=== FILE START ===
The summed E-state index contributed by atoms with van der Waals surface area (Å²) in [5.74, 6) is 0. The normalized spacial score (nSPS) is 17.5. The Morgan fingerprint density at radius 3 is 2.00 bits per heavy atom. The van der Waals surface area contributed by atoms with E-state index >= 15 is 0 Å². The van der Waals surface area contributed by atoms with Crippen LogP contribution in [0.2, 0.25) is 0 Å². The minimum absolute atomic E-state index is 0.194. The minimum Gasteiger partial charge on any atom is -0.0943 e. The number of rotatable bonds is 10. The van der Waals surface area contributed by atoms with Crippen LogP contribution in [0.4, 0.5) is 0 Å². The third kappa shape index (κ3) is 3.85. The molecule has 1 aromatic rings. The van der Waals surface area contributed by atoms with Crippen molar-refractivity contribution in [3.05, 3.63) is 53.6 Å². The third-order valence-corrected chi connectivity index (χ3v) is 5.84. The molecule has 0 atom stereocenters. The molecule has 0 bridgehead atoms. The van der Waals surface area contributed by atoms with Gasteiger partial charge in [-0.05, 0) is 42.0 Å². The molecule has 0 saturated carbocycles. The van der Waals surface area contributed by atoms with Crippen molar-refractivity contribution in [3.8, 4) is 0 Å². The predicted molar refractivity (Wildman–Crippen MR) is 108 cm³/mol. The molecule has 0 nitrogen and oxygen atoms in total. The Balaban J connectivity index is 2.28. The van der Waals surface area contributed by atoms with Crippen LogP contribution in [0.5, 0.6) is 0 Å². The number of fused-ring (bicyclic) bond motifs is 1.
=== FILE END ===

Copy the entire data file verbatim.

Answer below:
The summed E-state index contributed by atoms with van der Waals surface area (Å²) in [5.74, 6) is 0. The normalized spacial score (nSPS) is 17.5. The Morgan fingerprint density at radius 3 is 2.00 bits per heavy atom. The van der Waals surface area contributed by atoms with E-state index >= 15 is 0 Å². The van der Waals surface area contributed by atoms with Crippen LogP contribution in [0.2, 0.25) is 0 Å². The minimum absolute atomic E-state index is 0.194. The minimum Gasteiger partial charge on any atom is -0.0943 e. The number of rotatable bonds is 10. The van der Waals surface area contributed by atoms with Crippen LogP contribution in [0.4, 0.5) is 0 Å². The third kappa shape index (κ3) is 3.85. The molecule has 1 aromatic rings. The van der Waals surface area contributed by atoms with Crippen molar-refractivity contribution in [3.05, 3.63) is 53.6 Å². The third-order valence-corrected chi connectivity index (χ3v) is 5.84. The molecule has 0 atom stereocenters. The molecule has 0 bridgehead atoms. The van der Waals surface area contributed by atoms with Gasteiger partial charge in [-0.05, 0) is 42.0 Å². The molecule has 0 saturated carbocycles. The van der Waals surface area contributed by atoms with Crippen molar-refractivity contribution in [3.8, 4) is 0 Å². The predicted molar refractivity (Wildman–Crippen MR) is 108 cm³/mol. The molecule has 0 nitrogen and oxygen atoms in total. The Balaban J connectivity index is 2.28. The van der Waals surface area contributed by atoms with Crippen LogP contribution in [0.5, 0.6) is 0 Å². The number of fused-ring (bicyclic) bond motifs is 1.